Village Destabilizing Culture


Contrary to a general belief that attacks on Hindus were contained by VDCs, the fact is the attacks increased manifold after the VDCs were set up. The second major massacre took place on January 5, 1996 at Barshalla in Kishtwar when 15 Hindus – ten from a single family, were killed. Though the motive were economical – it was a battle over bovine trade in Thathri and militants carried out the massacre. The massacre at Kalmadi (June 8, 1996) and Sarwadhar (July 25, 1996) in Doda, Mahore (April 19, 1998) in Udhampur, took place after the VDCs were set up and were functioning.

In fact, some events in Chenab Valley’s history are attributed to the VDCs. The worst massacre of Chapnari (June 19, 1998) in Doda is one such instance in which militants attacked a marriage party and killed 26 persons. The slain included three brothers, two of whom were bridegrooms.

Locals believed it to be retaliation to a March 17, 1998 incident that involved some Muslims (of Kothi Pain village) witnessing a VDC member Suresh Kumar (of Pamassa village in Thathri) and his friend, molesting a Gujjar lady. While his accomplice fled, Suresh was caught and beaten to hilt. While he was shifted to the hospital, news of his killing (he died the next afternoon) spread like wild fire. It triggered communal tensions in the region during which four persons of Karara (two brothers Abdul Gani Malik and Gulam Hassan Malik, Gulam Mustafa and Abdul Qayoum) were allegedly beaten to death and thrown into Chenab. Their bodies were fished out after four days over 150 Kms away.

Under intense pressure from New Delhi, police arrested a young boy and accused him of being the mastermind of the massacre. During the trial, he was set free honourably by the court with severe strictures being passed against the prosecution.

Even the migration peaked after the VDCs started functioning. By the summer of 1998, the migrant families from Doda living in Jammu had crossed 1100 and it was going on.

In October 2006, there was a crisis in the making at the border of Bhaderwah and Chamba (Himachal).Then, a group of 64 villagers from Sawara in Gundoh belt – the home belt of former Chief Minister Ghulam Nabi Azad, crossed the unmanned inter-state mountain border and started living as migrants in Nodhal Dhar. Comprising 30-children, 14 woman and two men, the government at Shimla started treating them as migrants.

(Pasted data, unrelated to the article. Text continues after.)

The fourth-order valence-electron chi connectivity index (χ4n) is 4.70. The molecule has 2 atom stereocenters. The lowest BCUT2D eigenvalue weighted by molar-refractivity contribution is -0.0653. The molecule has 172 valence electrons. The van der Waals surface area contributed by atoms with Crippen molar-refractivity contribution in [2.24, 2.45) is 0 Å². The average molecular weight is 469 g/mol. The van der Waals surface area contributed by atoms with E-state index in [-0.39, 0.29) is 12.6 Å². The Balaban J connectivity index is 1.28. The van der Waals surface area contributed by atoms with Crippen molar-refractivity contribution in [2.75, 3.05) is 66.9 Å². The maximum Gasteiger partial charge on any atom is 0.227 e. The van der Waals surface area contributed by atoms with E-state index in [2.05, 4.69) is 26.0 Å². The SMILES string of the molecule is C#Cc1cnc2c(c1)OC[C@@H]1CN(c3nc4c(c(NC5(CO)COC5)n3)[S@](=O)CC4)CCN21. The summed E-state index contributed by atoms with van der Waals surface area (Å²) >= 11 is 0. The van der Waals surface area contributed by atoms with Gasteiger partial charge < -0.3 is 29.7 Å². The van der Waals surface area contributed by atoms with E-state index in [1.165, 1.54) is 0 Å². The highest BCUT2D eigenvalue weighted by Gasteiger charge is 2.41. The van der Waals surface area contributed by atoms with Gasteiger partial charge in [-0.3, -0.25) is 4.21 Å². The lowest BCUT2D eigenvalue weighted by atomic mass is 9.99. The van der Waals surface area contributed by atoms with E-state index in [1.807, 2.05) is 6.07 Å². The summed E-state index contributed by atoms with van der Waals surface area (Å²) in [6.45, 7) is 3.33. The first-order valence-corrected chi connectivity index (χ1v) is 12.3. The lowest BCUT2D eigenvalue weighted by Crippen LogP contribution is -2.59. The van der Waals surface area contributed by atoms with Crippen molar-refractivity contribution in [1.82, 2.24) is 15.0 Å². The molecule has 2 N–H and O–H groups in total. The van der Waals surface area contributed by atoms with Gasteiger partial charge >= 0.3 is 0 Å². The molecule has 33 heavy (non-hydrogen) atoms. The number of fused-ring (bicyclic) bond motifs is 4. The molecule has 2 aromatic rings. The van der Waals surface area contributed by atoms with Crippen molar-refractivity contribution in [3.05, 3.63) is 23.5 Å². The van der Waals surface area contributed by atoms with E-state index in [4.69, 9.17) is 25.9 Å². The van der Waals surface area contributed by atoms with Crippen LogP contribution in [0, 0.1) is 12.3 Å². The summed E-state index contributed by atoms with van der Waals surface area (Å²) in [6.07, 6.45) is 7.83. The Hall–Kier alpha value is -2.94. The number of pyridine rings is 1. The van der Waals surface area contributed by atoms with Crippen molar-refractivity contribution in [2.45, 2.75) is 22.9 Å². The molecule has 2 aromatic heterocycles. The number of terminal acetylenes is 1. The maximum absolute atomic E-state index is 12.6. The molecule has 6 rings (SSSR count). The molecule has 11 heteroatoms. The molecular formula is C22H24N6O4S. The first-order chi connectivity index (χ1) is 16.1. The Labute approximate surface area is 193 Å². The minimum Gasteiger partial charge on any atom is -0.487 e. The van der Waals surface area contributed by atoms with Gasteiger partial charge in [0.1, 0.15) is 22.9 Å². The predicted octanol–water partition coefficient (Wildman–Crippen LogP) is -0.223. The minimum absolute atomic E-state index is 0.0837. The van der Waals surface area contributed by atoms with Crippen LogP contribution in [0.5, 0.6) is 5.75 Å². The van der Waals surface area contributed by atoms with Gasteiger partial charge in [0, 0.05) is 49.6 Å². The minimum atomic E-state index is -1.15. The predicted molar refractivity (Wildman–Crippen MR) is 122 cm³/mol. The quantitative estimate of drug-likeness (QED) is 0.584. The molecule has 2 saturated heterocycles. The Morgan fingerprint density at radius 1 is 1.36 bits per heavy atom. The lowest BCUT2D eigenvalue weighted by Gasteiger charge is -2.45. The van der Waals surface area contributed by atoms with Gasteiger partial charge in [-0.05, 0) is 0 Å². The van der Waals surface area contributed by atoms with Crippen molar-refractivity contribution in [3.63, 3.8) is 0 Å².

It took two days for the administration in Doda to understand that the ‘migrants’ are actually the families of five VDC members who were disarmed by the police for a cold blooded murder. In order to save their skin, they chose to flee. The five VDC men and an SPO who was part of the escort of a local BJP leader killed Farooq Ahmad without any reason. As the investigations zeroed in on VDC men, the local BJP leaders – according to officials who investigated the brutal murder, hatched the plan of sending the families to Himachal and create a new crisis and divert the attention.

At the same time, however, some of the VDCs did fight to the level they were trained and required. In one incident somewhere in Dacchan, a group of eight VDC men continued exchanging fire with militants for the whole night till they all were neutralized.

There were many individuals who got publicity for being inspirational to VDCs. These included a Gujjar girl Jameela of Duga village who was accredited for killing a top militant.

Given the limitations of training – sometimes a week, and weapon management – by and larger they initially got vintage 3.3 rifle, these VDCs were never a fighting force. At one point of time, when the state lacked enough of numbers to deploy in a vast region, creation of VDCs was a visible force multiplier. Bounded by the Pir Panchal range on the north and Seoj Dhar on the south, the erstwhile Doda borders Islamabad in Kashmir in the north and Udhampur and Kuthua of Jammu region in the south-west. It has contiguous borders with Chamb of Himachal and Kargil of the Ladakh region as well. A maze of crisscross ridges, thick forests, dense vegetation, Chenab Valley lives beyond the Chenab banks.

As the security forces were deployed in the region, the role of the VDCs and SPOs was reduced to those


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